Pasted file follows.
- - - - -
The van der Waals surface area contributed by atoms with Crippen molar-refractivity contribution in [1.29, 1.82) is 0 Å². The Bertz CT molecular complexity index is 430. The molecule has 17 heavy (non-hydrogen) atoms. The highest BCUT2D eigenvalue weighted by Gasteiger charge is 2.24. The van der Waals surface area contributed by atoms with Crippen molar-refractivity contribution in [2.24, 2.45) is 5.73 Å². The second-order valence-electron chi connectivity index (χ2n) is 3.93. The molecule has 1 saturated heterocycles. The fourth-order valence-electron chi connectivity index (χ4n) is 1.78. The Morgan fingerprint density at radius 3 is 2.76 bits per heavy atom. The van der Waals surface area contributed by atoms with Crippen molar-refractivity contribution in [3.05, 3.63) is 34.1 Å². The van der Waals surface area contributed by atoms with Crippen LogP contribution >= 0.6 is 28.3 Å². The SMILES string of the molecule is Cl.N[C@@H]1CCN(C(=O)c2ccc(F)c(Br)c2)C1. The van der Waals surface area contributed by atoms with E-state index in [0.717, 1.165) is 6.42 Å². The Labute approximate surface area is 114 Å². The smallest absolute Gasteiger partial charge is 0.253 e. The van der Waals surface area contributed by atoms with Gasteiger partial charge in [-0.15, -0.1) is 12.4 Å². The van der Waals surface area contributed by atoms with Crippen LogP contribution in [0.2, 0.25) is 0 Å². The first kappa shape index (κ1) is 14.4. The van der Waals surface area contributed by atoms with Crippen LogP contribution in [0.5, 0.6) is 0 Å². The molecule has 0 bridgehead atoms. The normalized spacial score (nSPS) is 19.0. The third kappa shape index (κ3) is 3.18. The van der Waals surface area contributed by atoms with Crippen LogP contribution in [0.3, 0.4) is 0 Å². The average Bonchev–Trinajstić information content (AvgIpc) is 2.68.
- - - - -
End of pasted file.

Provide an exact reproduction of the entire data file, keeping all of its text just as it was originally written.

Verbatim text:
The van der Waals surface area contributed by atoms with Crippen molar-refractivity contribution in [1.29, 1.82) is 0 Å². The Bertz CT molecular complexity index is 430. The molecule has 17 heavy (non-hydrogen) atoms. The highest BCUT2D eigenvalue weighted by Gasteiger charge is 2.24. The van der Waals surface area contributed by atoms with Crippen molar-refractivity contribution in [2.24, 2.45) is 5.73 Å². The second-order valence-electron chi connectivity index (χ2n) is 3.93. The molecule has 1 saturated heterocycles. The fourth-order valence-electron chi connectivity index (χ4n) is 1.78. The Morgan fingerprint density at radius 3 is 2.76 bits per heavy atom. The van der Waals surface area contributed by atoms with Crippen molar-refractivity contribution in [3.05, 3.63) is 34.1 Å². The van der Waals surface area contributed by atoms with Crippen LogP contribution >= 0.6 is 28.3 Å². The SMILES string of the molecule is Cl.N[C@@H]1CCN(C(=O)c2ccc(F)c(Br)c2)C1. The van der Waals surface area contributed by atoms with E-state index in [0.717, 1.165) is 6.42 Å². The Labute approximate surface area is 114 Å². The smallest absolute Gasteiger partial charge is 0.253 e. The van der Waals surface area contributed by atoms with Gasteiger partial charge in [-0.15, -0.1) is 12.4 Å². The van der Waals surface area contributed by atoms with Crippen LogP contribution in [0.2, 0.25) is 0 Å². The first kappa shape index (κ1) is 14.4. The van der Waals surface area contributed by atoms with Crippen LogP contribution in [0.5, 0.6) is 0 Å². The molecule has 0 bridgehead atoms. The normalized spacial score (nSPS) is 19.0. The third kappa shape index (κ3) is 3.18. The van der Waals surface area contributed by atoms with Crippen LogP contribution in [0.3, 0.4) is 0 Å². The average Bonchev–Trinajstić information content (AvgIpc) is 2.68.